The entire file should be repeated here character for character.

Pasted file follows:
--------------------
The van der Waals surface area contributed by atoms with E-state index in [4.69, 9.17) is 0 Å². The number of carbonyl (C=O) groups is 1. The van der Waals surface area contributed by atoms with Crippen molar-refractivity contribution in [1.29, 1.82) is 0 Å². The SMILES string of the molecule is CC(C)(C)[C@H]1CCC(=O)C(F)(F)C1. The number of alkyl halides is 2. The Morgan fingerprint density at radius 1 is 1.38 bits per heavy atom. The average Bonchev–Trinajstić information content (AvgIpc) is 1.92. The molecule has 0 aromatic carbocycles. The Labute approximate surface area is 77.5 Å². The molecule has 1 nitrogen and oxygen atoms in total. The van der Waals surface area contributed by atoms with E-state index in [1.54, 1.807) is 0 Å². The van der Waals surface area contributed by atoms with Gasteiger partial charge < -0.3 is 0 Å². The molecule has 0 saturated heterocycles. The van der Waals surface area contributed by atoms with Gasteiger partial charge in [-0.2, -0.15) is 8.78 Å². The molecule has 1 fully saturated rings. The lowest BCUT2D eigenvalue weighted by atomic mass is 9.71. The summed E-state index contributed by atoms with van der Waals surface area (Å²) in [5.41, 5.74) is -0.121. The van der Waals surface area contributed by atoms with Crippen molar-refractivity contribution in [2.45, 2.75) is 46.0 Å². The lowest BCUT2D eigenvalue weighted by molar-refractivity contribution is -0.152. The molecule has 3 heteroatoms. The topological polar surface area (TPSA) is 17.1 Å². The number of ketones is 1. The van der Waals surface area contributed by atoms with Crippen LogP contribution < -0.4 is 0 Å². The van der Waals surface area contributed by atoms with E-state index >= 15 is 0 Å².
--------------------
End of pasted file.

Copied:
The van der Waals surface area contributed by atoms with E-state index in [4.69, 9.17) is 0 Å². The number of carbonyl (C=O) groups is 1. The van der Waals surface area contributed by atoms with Crippen molar-refractivity contribution in [1.29, 1.82) is 0 Å². The SMILES string of the molecule is CC(C)(C)[C@H]1CCC(=O)C(F)(F)C1. The number of alkyl halides is 2. The Morgan fingerprint density at radius 1 is 1.38 bits per heavy atom. The average Bonchev–Trinajstić information content (AvgIpc) is 1.92. The molecule has 0 aromatic carbocycles. The Labute approximate surface area is 77.5 Å². The molecule has 1 nitrogen and oxygen atoms in total. The van der Waals surface area contributed by atoms with E-state index in [1.54, 1.807) is 0 Å². The van der Waals surface area contributed by atoms with Gasteiger partial charge < -0.3 is 0 Å². The molecule has 0 saturated heterocycles. The van der Waals surface area contributed by atoms with Gasteiger partial charge in [-0.2, -0.15) is 8.78 Å². The molecule has 1 fully saturated rings. The lowest BCUT2D eigenvalue weighted by atomic mass is 9.71. The summed E-state index contributed by atoms with van der Waals surface area (Å²) in [5.41, 5.74) is -0.121. The van der Waals surface area contributed by atoms with Crippen molar-refractivity contribution in [2.45, 2.75) is 46.0 Å². The lowest BCUT2D eigenvalue weighted by molar-refractivity contribution is -0.152. The molecule has 3 heteroatoms. The topological polar surface area (TPSA) is 17.1 Å². The number of ketones is 1. The van der Waals surface area contributed by atoms with Crippen LogP contribution < -0.4 is 0 Å². The van der Waals surface area contributed by atoms with E-state index >= 15 is 0 Å².